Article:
Redcar blast furnace demolished after failed appeal to save industrial monument | Steel industry

There was a countdown and a boom and within seconds much of Britain’s once proud and world famous industrial heritage was gone.

“I have mixed emotions,” said Tony Evans after watching the blast furnace at Redcar, Teesside, be demolished at 9am on Wednesday. He had worked there from editor to production manager for decades; he had met a young engineer who had become his wife, and had formed friendships that lasted forever.

“I’m certainly not happy to see him go. I’m sad. But hopefully there will be a bright future and we can pass this area on to the next generation,” he said.

The blast furnace, as tall as St Paul’s Cathedral in London, had dominated the area and its skyline since 1979. When it opened, it was the second largest blast furnace in Europe, producing 10,000 tonnes of iron per day for the steelworks. It was ultra-modern and was to represent the start of a new era for British steelmaking. For a while it did. But soon the industry narrative turned into a gradual decline.

Evans said he gazed in awe at buildings like the blast furnace, the same way friends gazed at landscapes in the Lake District. “To see it fall so quickly, especially because I spent a large part of my life there, is sad. But industries change. I hope net zero and hydrogen will create jobs for my children and their children. When you work somewhere like the blast furnace, you think it’s there for life, but things are moving.

The Redcar steelworks, pictured in 2019, four years after it closed. Photograph: Frank Augstein/AP

The structure collapsed after what was one of the most complex and difficult demolition projects in recent years.

Some people have suggested that it doesn’t need to come down at all, that it should be kept as an industrial heritage tourist attraction. The campaign was supported by the Maximo Park groupwhich lead singer Paul Smith argued could be “a source of local pride”.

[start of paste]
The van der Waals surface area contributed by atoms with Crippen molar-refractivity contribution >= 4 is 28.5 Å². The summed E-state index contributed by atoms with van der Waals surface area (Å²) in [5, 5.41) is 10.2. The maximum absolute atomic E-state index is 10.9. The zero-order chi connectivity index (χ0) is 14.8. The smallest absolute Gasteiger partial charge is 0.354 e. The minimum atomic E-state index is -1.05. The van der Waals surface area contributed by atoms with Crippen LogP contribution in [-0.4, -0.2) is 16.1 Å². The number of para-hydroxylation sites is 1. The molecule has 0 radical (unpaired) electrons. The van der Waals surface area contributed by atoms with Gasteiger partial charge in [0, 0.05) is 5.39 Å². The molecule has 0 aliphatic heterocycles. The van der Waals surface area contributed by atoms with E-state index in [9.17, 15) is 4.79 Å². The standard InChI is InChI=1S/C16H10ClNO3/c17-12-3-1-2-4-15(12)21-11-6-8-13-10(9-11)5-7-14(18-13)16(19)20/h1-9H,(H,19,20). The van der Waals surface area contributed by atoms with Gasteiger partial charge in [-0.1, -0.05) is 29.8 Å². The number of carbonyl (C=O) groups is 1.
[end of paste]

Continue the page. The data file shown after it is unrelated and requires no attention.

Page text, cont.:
The Conservative Mayor of Tees Valley, Ben Houchen, disagree. He said the cost would be astronomical. Speaking on Wednesday’s teardown, he said: “It’s a bit of a strange day, a lot of people will be sad to see him go. But there’s a lot of support for the plans we have to redevelop this site and create the jobs of the future.

He said activists trying to keep the blast furnace were “a very small minority” and most people supported his plans.

“We must be proud of the industrial past that we have, but we must create an industrial future, and while the landscape will change forever, today the plan is to create a new landscape that we can be proud of for years to come. come. ,” he said.

When the blast furnace opened, it was intended to ensure that Teesside would “remain one of the most important steel-producing regions in the world for a long time to come”. The front page of the British Steel Corporation’s newspaper, Steel News, had the joyful headline “Enlighten Your Hearts!” “. He said there were “cheers, smiles and kisses as the lighting of the giant Redcar blast furnace ushers in a new era for British steelmaking”.

But the bright future never happened. The furnace, once a symbol of proud prosperity and industrial success, was mothballed in 2010.

Hope was reborn in 2012 when the Thai conglomerate SSI bought the steelworks. But it was not to be. The blast furnace went cold for good in 2015drawing the curtain on a century of steelmaking in Redcar.

On Wednesday, 175 kg of explosives were used at 40 sites to bring down the casting workshops, the dust collector, the load conveyors and the blast furnace itself. Spectators watched from outside a 250 meter exclusion zone. The boom could be heard at least 20 miles away.

The demolition was carried out by Thompsons of Prudhoe, workers who spent months removing hazardous materials and preparing the site. The fact that it was exposed to the elements for years added to the complexity of the project, said project manager Mike Stoddart.

“We work bottom-up rather than top-down, using the explosives,” Stoddart said. “It’s a very exciting project, judging by its scale. It’s heavy. We can use burning material, but the two and a half inch steel and cast iron staves inside the blast furnace don’t cut easily.

Stoddart suggested that the demolitions that many people would remember watching television programs such as Blue Peter were a thing of the past. “There’s a lot of engineering involved in demolition now, more than people realize. They think it’s like [the steeplejack] Fred Dibnah and wrecking balls. That perception, in my eyes, is long gone.


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